Reviewed by Susan McMaster
Anna Yin’s new book of poetry has exactly five English words on the cover – her name, the title, Love’s Lighthouse, and the ISBN if you count that as a word. It is, however, covered in Chinese characters in red and black placed in both vertical and horizontal columns, to lovely effect. This element is repeated throughout the book, 60 poems presented first in Mandarin and then in English. Nicely produced, Love’s Lighthouse is a pleasing book to look through and handle.
There’s a welcoming sense of being ‘let in’ in Love’s Lighthouse. This warm collection of Anna Yin’s Chinese poetry, paired with her English versions, is rich with visual, cultural and personal intimations. All the poems were written and translated by her, some in English first, others in Chinese. Thus we have an engaging introduction to two ways of thinking about language and poetry, through the perceptions and memories of one person who has been immersed in both.
There is a clear narrative here: memories of Hunan China, which she left twenty years ago to come to Canada; the slow death of a beloved sister, which drew her back to China; the passing of the seasons and the beauties of nature; and of course, the courses and many forms of love. But the story element is not overworked. There is a lightness of touch throughout, gaps between moments, facts, and words left unexplained – but not frustratingly so. And a dreaming intimacy yet distance that draws the reader immediately into the core and voice of the poem, but with a considering mind. For English Canadian readers like me, we become the person treading these faraway paths, speaking these words, and referring to these myths and histories in a language much more ancient than that spoken by us. In what may be a suspension of Canlit values for a different cultural stance (I stand ready to be corrected), many poems reference such well known figures as Van Gogh, Leonard Cohen, Octavio Paz, Ted Hughes, Gwendolyn McEwen, Marty Gervais, Iris Chang, Margaret Atwood, and Yeats in a quiet, direct voice that brings them right into the conversation. The book is clearly meant more for Chinese readers than English ones, but I am glad of the generosity that has prompted this poetic meeting.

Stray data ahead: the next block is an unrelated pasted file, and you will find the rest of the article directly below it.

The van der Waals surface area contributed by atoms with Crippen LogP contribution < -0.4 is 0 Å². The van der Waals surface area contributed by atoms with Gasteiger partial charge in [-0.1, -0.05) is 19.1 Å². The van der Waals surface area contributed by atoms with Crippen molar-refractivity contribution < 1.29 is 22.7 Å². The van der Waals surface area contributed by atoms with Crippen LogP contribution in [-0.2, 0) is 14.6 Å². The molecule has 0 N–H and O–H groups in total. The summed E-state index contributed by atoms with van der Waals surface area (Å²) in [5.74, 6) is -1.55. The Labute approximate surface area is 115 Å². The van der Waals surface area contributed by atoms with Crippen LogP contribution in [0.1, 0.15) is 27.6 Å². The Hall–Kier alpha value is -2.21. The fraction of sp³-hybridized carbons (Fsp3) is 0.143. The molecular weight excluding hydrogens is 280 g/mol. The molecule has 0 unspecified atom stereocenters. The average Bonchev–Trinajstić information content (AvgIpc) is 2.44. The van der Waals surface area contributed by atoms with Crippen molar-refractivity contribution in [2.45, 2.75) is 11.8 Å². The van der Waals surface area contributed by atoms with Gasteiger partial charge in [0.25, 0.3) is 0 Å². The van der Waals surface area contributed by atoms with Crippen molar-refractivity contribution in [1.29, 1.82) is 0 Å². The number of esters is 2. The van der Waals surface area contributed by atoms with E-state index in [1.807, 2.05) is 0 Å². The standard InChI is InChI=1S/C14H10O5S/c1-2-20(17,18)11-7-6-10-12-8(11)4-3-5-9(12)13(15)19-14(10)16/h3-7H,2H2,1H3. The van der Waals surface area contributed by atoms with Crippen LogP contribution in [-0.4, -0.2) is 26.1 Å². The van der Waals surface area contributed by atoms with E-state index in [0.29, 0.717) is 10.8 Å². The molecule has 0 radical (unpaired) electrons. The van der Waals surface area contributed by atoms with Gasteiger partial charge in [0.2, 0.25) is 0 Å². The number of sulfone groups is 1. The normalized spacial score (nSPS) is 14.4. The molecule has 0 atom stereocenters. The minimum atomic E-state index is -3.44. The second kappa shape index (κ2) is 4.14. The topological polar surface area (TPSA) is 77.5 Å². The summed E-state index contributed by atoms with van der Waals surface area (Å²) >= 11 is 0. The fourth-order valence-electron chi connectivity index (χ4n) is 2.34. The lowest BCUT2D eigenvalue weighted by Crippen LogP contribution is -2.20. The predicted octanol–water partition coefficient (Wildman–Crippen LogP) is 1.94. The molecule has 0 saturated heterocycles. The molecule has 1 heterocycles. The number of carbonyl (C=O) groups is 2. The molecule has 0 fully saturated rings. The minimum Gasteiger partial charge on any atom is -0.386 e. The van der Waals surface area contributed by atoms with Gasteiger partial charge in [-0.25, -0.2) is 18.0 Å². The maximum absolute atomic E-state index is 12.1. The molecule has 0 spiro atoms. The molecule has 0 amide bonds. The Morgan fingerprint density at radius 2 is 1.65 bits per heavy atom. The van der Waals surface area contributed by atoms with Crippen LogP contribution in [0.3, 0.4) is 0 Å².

I’ve known Anna Yin for some time, and watched with pleasure her work develop as she’s explored the techniques, limits and strengths of Canadian poetry. Her early poems, in my memory, spoke lyrically of a strong and empathetic heart and a wide viewpoint, but sometimes stumbled on matters of syntax, reference and style. That was a decade ago. In this large and confident volume, 220 bilingual pages, the overweening impression is of an intense, thoughtful, perceptive and lyrical mind and heart fully engaged in the world and all its elements. There are still occasional missteps to a pedant’s ear, such as “not for increasing its value” instead of the lighter “not to increase its value.” At times her imagery and word choices verge on the expected and my editor’s mind wants to get out the red pencil and strike out awkward or lax phrases so that the stronger ones like, “I catch my own shadow / too heavy to lift.” can sing. I don’t know if these mild missteps are caused by the problems of rendition in two languages and different poetic traditions. Evocative contradictions like the above, and surprising but gentle turns like moves in a dance are, however, a mark of the collection. Often placed as finishing lines, they leave the reader with a sense of expansion, beauty, and worth.
And the above minor problems are about the worst thing I can find to comment on! Reviewers are meant to cast a critical and judgmental eye on their subjects, but I’ve been charmed by the music and understated implications of Anna Yin’s words, by the intricate trellises of Chinese graphics that adorn the pages, and above all, by the warm, open, celebratory heart of the writer. I like this book. I bet you will too.
Chinese / English
by Anna Yin www.annapoetry.com
ShowWe, Taiwan, 2019 NT$ 290, $15
About the reviewer: Susan McMaster’s publications include books, anthologies, and scripts, recordings, and collaborations with artists, dancers, dramatists, and composers. Recent collections are Haunt and Lizard Love: Artists Scan Poems. She is the founding editor of Canada’s first feminist magazine, Branching Out, and of Vernissage, the magazine of the National Gallery of Canada. She is a past president of the League of Canadian Poets. Visit Susan’s website